Have you ever heard Es tut mir leid?
Yes, of course. Was tut dir leid?
Nothing, I'm no apologizing. I just wanted to talk about that verb: tun.
Why? Is there something special about it? I know the literal translation of that phrase doesn't make any sense: That does sorrow to me. Something like that, right?
Yes, that's right. And yes, tun is a special verb. It means the same as machen, to do, but is used in very specific contexts. I will give you some examples:
Tut es dir leid?
Are you sorry?
Was tut dir weh?
What's hurting you?
Mir tut der Kopf weh.
My head hurts.
I see, those are very specific uses and you can't translate them literally. It wouldn't make any sense.
The verb tun is used:
- for specific expressions (when one is sorry, or when something hurts)
- as a synonym of machen in certain contexts.
So what is the difference between tun and machen?
First of all, the expression from above could never use machen instead of tun:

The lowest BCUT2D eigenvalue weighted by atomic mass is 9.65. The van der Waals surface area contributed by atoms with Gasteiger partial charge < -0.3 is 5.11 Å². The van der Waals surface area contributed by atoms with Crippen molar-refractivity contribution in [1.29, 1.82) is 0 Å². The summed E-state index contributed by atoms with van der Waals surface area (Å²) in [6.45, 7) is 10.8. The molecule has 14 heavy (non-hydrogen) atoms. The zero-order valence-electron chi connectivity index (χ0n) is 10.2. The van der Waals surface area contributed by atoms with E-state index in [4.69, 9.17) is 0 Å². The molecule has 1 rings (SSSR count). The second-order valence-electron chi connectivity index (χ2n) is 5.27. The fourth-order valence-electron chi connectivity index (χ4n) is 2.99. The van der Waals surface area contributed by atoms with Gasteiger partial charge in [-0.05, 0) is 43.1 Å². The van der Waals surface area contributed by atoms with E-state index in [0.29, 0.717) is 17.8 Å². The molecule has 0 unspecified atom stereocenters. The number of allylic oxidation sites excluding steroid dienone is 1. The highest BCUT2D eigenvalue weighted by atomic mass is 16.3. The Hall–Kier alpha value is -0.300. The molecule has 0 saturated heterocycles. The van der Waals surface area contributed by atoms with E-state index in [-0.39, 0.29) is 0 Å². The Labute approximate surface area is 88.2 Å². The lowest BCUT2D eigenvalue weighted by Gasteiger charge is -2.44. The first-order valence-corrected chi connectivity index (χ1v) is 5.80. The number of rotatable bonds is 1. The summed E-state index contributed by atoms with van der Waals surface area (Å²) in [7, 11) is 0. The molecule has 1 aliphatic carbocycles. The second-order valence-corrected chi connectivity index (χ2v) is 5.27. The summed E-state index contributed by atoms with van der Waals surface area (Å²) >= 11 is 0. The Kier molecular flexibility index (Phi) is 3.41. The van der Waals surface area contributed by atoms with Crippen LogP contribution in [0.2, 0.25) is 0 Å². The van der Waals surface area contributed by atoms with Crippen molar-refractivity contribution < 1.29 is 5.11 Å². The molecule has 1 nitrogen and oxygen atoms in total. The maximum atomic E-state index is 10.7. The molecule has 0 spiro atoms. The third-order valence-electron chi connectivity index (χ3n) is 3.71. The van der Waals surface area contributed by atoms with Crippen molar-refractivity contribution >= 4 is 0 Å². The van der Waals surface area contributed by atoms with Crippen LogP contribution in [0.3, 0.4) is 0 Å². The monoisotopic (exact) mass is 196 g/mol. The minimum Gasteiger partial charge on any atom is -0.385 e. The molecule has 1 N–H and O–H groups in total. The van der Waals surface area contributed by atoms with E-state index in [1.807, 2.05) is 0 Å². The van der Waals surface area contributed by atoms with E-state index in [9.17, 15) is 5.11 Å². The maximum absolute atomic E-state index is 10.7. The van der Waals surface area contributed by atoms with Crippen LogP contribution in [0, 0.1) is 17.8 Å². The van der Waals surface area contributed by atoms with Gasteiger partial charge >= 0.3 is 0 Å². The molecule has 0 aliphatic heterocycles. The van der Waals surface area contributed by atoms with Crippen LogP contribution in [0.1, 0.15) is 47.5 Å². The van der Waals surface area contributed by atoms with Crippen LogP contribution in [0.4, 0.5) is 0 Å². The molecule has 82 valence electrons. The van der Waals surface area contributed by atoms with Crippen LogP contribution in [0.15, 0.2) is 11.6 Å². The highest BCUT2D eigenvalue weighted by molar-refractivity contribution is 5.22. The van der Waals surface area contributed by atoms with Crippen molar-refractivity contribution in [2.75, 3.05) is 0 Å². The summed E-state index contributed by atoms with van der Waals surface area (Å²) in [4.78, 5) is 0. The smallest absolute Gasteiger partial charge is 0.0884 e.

Es tut mir leid. vs. Es macht mir leid. Mir tut der Bauch weh. vs. Mir macht der Bauch weh.
And what else?
Usually these two verbs are interchangeable. However, machen is used more frequently than tun.
That's not very helpful.
Don't worry, you'll develop a sense for it.
Das macht mir keinen Spaß!
See? You're already mastering it! And let me give you one little hint.
Ich mache meine Hausaufgaben. vs. Ich tue meine Hausaufgaben.
machen is rather used for saying you accomplished or you created something.
And last but not least, let me show you the (irregular) conjugation: